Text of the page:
Carriage House

Photo © Jan Staller
While the white interiors don’t exactly break any barriers design-wise, there is an abundance of natural light that is rare for a New York City residence that isn’t glass on all sides. A skylight above the stairway has a lot to do with that, and the tenant says it provides a direct connection to the outdoors. “We see the weather as it happens, and the quality of light from the skylight changes.” Upstairs, there’s a master suite and another bedroom, which functions as an office-cum-guest room. The large windows on the alley side of the master bedroom face one of the new tall, glass towers that have risen since the construction of the carriage house, but the tenant says she doesn’t mind a bit. “The light that reflects off all that glass and comes into our bedroom is really lovely,” she says.

Carriage HousePhoto © Jan Staller

Since part of the program was to make this house accommodate Staller, a few things were put in place to improve his view in the direction of the carriage house. Slate shingles clad the exterior wall opposite his townhouse. “It was a reaction to giving him something opaque and organic to look at,” says Finio. Also, a xeriscaped roof on the carriage house gives Staller a pleasant garden on which to look down upon from his penthouse. “Everything they did was so clever, subtle, and functional,” he says.

Carriage House

Photo © Jan Staller

As for the tenants, though they are clearly inspired by their home, they acknowledge the downside of raised expectations. “We are New Yorkers renting this house and we realize that what we have here would be very difficult to replicate. This is an unexpected oasis in New York City. What we’ve experienced by living here would definitely be our inspiration if we were looking for a place to buy.”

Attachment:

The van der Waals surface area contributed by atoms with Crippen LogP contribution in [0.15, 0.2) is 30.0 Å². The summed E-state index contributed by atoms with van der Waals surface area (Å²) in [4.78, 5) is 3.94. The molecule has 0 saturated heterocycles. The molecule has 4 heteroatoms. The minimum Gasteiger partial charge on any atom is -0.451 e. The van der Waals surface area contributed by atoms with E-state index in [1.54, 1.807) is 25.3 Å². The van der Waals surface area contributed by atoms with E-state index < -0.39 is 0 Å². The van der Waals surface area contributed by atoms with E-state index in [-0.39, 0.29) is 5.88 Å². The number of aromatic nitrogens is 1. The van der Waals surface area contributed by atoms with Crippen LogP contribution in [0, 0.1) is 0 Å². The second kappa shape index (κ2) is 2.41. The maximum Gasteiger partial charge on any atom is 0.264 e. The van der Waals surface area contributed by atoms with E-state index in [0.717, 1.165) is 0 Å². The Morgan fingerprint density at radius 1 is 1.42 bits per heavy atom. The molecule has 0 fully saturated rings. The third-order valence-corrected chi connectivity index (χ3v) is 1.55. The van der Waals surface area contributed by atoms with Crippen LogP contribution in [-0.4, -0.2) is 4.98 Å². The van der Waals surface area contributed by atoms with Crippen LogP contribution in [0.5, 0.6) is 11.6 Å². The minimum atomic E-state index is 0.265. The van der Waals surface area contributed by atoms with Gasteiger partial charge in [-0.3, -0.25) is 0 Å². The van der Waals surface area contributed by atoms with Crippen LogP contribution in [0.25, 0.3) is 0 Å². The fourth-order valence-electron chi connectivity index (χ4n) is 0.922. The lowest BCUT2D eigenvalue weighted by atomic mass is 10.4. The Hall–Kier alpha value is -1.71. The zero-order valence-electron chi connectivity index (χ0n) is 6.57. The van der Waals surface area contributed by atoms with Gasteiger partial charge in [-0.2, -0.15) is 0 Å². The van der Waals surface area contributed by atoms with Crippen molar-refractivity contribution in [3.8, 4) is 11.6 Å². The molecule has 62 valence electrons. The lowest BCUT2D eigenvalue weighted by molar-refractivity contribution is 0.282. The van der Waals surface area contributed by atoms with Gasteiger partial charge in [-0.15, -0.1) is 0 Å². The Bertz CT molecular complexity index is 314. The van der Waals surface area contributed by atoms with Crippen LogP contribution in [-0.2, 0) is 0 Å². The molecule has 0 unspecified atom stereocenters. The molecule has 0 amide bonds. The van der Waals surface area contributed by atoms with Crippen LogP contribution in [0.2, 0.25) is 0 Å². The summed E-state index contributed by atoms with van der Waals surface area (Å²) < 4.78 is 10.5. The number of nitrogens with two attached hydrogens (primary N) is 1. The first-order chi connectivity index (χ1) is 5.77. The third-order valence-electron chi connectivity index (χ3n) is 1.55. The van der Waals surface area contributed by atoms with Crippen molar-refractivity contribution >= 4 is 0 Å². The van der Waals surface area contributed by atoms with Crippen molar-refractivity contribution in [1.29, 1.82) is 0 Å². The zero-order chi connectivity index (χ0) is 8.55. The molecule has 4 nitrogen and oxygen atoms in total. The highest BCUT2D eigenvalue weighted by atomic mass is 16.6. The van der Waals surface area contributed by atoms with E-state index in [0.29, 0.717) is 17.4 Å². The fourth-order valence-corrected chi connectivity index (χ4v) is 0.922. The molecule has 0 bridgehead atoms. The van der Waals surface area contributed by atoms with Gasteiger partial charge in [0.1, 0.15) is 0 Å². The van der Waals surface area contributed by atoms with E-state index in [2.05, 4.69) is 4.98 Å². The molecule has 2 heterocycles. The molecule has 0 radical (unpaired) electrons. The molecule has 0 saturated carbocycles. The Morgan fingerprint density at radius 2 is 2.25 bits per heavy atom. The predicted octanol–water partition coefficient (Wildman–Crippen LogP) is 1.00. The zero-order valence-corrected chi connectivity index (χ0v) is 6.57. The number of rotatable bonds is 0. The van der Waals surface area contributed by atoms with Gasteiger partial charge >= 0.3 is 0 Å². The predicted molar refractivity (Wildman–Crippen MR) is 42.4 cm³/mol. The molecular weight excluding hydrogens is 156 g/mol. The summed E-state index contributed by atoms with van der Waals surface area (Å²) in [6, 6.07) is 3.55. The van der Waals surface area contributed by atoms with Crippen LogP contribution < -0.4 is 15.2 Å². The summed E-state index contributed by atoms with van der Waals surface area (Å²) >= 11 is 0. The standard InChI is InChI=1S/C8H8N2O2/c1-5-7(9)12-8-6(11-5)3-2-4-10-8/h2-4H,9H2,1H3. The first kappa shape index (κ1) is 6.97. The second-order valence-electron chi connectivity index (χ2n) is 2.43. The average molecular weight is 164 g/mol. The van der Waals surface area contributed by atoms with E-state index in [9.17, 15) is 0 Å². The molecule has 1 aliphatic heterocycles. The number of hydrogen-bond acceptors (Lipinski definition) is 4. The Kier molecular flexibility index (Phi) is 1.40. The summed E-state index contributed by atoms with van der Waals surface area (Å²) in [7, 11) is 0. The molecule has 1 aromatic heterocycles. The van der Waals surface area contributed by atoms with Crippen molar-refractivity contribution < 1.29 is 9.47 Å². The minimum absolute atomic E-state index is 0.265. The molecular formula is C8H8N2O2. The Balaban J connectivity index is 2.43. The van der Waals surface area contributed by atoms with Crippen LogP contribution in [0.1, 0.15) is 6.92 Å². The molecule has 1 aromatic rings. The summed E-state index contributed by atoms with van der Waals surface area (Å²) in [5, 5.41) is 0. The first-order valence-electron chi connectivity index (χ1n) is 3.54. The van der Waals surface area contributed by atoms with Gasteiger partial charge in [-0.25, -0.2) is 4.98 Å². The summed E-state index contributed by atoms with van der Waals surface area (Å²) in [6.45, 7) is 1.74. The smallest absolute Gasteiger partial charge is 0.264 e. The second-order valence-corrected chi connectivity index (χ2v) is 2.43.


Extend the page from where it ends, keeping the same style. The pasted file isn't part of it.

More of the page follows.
Carriage HousePhoto © Jan Staller
Carriage House

Photo © Jan Staller

Carriage House

Photo © Jan Staller

Carriage House

Ground Floor

Carriage House

Second Floor 
Carriage House
Roof 

Carriage House

Section 

Carriage House

Yard

People

Architect:
Christoff:Finio Architecture
250 West Broadway 4th Fl
New York, NY 10013
Tel 212.219.1026
Fax 212.219.9165
Partners in charge:
Taryn Christoff, Martin Finio, AIA, LEED
Project Manager:
Christopher Mechaley
Engineer(s): 
Buro Happold (structural)
Consultant(s)
Plus Group (hvac)
General contractor:
Alcon Builders Group
Photographer
Jan Staller
212.633.8370

Products

Exterior cladding
Masonry:
Slate Shingles
Evergreen Slate Company
Metal/glass curtainwall:
Wausau Windows
Interior finishes
Floor and wall tile:
Heath Ceramics(WC)

via:archrecord–By Ingrid Spencer